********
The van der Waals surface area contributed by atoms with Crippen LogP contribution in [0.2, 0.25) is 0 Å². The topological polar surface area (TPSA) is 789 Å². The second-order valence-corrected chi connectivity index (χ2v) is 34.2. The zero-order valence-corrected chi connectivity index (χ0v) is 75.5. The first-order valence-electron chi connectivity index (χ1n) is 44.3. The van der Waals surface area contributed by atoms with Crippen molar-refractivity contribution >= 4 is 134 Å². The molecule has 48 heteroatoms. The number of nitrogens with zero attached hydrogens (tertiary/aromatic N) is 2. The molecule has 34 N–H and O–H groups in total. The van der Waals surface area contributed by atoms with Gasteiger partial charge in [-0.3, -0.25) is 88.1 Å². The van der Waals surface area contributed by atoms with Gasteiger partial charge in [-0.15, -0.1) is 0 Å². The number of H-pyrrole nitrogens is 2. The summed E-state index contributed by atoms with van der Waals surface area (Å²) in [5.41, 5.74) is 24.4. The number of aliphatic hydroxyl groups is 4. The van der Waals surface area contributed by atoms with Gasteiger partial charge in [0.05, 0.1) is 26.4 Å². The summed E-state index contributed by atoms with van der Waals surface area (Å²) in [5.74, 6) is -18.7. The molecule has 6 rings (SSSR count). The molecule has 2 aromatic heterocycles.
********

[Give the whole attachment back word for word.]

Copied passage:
The van der Waals surface area contributed by atoms with Crippen LogP contribution in [0.2, 0.25) is 0 Å². The topological polar surface area (TPSA) is 789 Å². The second-order valence-corrected chi connectivity index (χ2v) is 34.2. The zero-order valence-corrected chi connectivity index (χ0v) is 75.5. The first-order valence-electron chi connectivity index (χ1n) is 44.3. The van der Waals surface area contributed by atoms with Crippen molar-refractivity contribution >= 4 is 134 Å². The molecule has 48 heteroatoms. The number of nitrogens with zero attached hydrogens (tertiary/aromatic N) is 2. The molecule has 34 N–H and O–H groups in total. The van der Waals surface area contributed by atoms with Gasteiger partial charge in [-0.3, -0.25) is 88.1 Å². The van der Waals surface area contributed by atoms with Gasteiger partial charge in [-0.15, -0.1) is 0 Å². The number of H-pyrrole nitrogens is 2. The summed E-state index contributed by atoms with van der Waals surface area (Å²) in [5.41, 5.74) is 24.4. The number of aliphatic hydroxyl groups is 4. The van der Waals surface area contributed by atoms with Gasteiger partial charge in [0.05, 0.1) is 26.4 Å². The summed E-state index contributed by atoms with van der Waals surface area (Å²) in [5.74, 6) is -18.7. The molecule has 6 rings (SSSR count). The molecule has 2 aromatic heterocycles.